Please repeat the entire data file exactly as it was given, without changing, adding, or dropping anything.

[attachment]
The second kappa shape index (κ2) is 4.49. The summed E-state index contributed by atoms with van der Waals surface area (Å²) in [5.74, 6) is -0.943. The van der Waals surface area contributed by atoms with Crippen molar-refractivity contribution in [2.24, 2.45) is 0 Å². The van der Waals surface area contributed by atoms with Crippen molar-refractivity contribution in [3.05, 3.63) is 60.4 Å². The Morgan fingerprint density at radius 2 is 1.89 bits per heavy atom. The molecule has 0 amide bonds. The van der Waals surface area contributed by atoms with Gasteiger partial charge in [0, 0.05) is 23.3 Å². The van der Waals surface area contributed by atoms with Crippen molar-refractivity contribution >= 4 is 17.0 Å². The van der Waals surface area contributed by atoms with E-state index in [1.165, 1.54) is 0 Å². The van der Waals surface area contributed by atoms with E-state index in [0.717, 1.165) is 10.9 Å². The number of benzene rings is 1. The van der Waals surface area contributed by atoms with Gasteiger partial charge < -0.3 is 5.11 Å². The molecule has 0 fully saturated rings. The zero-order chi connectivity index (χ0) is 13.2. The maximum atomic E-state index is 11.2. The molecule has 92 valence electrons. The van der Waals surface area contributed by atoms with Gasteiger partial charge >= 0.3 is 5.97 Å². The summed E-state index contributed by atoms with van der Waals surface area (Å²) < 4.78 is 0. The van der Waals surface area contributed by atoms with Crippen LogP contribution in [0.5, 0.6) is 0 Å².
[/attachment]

The second kappa shape index (κ2) is 4.49. The summed E-state index contributed by atoms with van der Waals surface area (Å²) in [5.74, 6) is -0.943. The van der Waals surface area contributed by atoms with Crippen molar-refractivity contribution in [2.24, 2.45) is 0 Å². The van der Waals surface area contributed by atoms with Crippen molar-refractivity contribution in [3.05, 3.63) is 60.4 Å². The Morgan fingerprint density at radius 2 is 1.89 bits per heavy atom. The molecule has 0 amide bonds. The van der Waals surface area contributed by atoms with Gasteiger partial charge in [0, 0.05) is 23.3 Å². The van der Waals surface area contributed by atoms with Crippen molar-refractivity contribution >= 4 is 17.0 Å². The van der Waals surface area contributed by atoms with E-state index in [1.165, 1.54) is 0 Å². The van der Waals surface area contributed by atoms with E-state index in [0.717, 1.165) is 10.9 Å². The number of benzene rings is 1. The van der Waals surface area contributed by atoms with Gasteiger partial charge < -0.3 is 5.11 Å². The molecule has 0 fully saturated rings. The zero-order chi connectivity index (χ0) is 13.2. The maximum atomic E-state index is 11.2. The molecule has 92 valence electrons. The van der Waals surface area contributed by atoms with Gasteiger partial charge >= 0.3 is 5.97 Å². The summed E-state index contributed by atoms with van der Waals surface area (Å²) < 4.78 is 0. The van der Waals surface area contributed by atoms with Crippen LogP contribution in [0.5, 0.6) is 0 Å².